adding more living space to docks or replacing tired-looking wood decks with long-lasting composite material," Perelli says. Whether looking to update an existing home for personal enjoyment or preparing it for sale, outdoor living spaces present opportunities for improvement. Turning a generic deck into an inviting and attractive space to spend time sets a home apart, which is what real estate experts say home buyers will look for when the real estate market improves. Courtesy of ARAcontent
Wednesday, Sept. 30, 2009
Fall Home Improvement
You know it’s time to replace your roof when. . .
These attractive synthetic shake roofing tiles add value to the home and are backed by a limited 50-year warranty.
Gaping holes and messy leaks are two obvious signs that a roof needs to be replaced. But, sometimes the signs are less obvious. “Certainly if your roof is approaching the end
Rosewall with DaVinci Roofscapes. “However, a calendar shouldn’t be the only way you determine if it’s time to replace your roof.” According to Rosewall, you should seriously start thinking
of its life cycle — which is usually 20 - 25 years for asphalt shingles — it’s time to think about a new roof,” says Ray
about replacing your roof with synthetic roofing tiles when ... • Your neighbors have new roofs and you
want to maintain the value of your home. • Your neighbors have not added a new roof and you want to increase the resale value of your home. • Your geographic area has seen an increase in severe weather conditions, (including hail or tornados) that require a stronger roofing material to handle the dramatic weather changes. • Your existing roof is functional, but has staining that detracts from the look of your home. • You want to switch to a low-maintenance
roof that has a 50-year warranty. • You don’t want to worry about wood rot caused by wood shakes and termites. • Excessive snow in your area has caused substantial damage to your roof. “Too often, homeowners wait until their roofs are old and worn out before considering an upgrade,” says Rosewall. “Certainly curling, splitting and missing shingles are all warning signs that a roof needs to be replaced. However, with the changing weather patterns in our
country combined with the need for homeowners to add value to their properties, consumers should be vigilant about looking for signs of wear along with upgrading their roofs.” Rosewall recommends that, when researching new roof options, homeowners seriously consider lowmaintenance synthetic slate and shake roof systems. “Roofing tiles made from 100 percent pure virgin resins have consistency throughout each tile,” says Rosewall. “For our products, state-of-the-art UV stabi-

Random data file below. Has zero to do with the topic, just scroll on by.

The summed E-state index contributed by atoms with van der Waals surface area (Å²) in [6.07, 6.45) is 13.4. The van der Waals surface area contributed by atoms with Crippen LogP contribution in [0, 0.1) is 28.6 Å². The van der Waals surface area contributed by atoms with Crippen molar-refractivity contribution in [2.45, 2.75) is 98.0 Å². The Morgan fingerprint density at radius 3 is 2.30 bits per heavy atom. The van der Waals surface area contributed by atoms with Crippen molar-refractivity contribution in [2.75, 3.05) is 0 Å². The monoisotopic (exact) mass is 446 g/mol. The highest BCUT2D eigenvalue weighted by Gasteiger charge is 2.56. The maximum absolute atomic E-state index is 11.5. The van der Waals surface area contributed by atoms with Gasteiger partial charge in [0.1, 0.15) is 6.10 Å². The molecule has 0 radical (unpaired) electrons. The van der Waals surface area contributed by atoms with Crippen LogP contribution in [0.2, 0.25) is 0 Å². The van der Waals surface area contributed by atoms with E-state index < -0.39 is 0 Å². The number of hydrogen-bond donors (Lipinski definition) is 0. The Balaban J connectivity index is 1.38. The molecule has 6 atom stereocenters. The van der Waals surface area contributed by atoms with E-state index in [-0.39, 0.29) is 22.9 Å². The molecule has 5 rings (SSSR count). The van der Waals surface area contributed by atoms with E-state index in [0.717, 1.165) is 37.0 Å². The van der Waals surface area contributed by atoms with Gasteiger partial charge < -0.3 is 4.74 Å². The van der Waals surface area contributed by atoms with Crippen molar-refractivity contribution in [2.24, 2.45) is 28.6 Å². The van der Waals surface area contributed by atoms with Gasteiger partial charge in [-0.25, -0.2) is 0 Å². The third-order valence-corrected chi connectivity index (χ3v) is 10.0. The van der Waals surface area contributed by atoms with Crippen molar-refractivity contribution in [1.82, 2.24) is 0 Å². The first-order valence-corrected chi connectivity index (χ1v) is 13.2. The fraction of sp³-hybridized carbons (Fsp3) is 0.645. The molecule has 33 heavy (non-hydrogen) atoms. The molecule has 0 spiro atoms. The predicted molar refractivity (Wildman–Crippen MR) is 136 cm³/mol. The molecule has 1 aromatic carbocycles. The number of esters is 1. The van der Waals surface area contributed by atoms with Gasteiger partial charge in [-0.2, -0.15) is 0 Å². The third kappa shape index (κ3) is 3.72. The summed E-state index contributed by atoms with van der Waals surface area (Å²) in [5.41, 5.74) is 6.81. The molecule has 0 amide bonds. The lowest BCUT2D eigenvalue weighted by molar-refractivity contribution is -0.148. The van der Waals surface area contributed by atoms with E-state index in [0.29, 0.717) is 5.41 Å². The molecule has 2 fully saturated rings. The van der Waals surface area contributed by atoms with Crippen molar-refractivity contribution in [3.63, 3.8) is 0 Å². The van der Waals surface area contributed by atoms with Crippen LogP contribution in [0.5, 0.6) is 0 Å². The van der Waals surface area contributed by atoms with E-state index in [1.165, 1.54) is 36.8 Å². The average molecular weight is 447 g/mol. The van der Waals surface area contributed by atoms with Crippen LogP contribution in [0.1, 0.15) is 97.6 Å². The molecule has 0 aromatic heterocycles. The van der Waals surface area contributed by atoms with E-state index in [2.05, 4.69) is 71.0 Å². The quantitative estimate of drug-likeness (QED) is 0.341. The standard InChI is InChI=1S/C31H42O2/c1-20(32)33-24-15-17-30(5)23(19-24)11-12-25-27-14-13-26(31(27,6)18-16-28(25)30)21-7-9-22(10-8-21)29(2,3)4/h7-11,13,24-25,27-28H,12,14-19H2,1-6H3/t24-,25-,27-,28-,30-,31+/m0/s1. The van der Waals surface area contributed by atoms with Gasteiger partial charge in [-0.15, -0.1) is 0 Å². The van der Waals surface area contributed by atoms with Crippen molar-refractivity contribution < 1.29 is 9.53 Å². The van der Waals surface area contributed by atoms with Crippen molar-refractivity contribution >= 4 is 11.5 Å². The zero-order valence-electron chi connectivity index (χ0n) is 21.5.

lizers are embedded throughout the polymer to create a durable synthetic roofing tile which resists mold, algae, fungus, and insects, with virtually no curling, fading and cracking so they’re headache-free.” All DaVinci synthetic roofing tiles are backed by a limited 50-year warranty, are Class A rated for fire retardance, Class 4 rated for impact resistant and have the highest ratings attainable for straight line wind testing at 110 mph. For more information, visit www.davinciroofscapes.com.
Replacing your roof? What you should know about roofing systems (ARA) - Fall is prime time to put a new roof on your home. But before you spring into action, there are a few things you should know. Most importantly, buying new shingles without the rest of the roofing system is like buying a car with no engine. Any roofing system you purchase should address all key parts of the roof. From hip and ridge, ventilation, insulation, ice and water shield, underlayments, gutter protection and the shingles themselves, ordering a complete system like Owens Corning's roofing system ensures all parts will work together perfectly.
Choosing a contractor to install your new roof is just as important as choosing the roof itself. Use references from friends and family, and online resources like Owens Corning's contractor locator - found at www.owenscorning.com - to gather names and information on candidates. Be sure to check contractors' license status before you seek bids from them. And don't automatically go for the lowest bid be sure competing bids are comparing apples to apples before you decide on one. To learn more about complete roofing systems for your home, visit www.roofingsystem.com.
NORMAN WEST 1918 W. Main
NORMAN EAST 1000 E. Alameda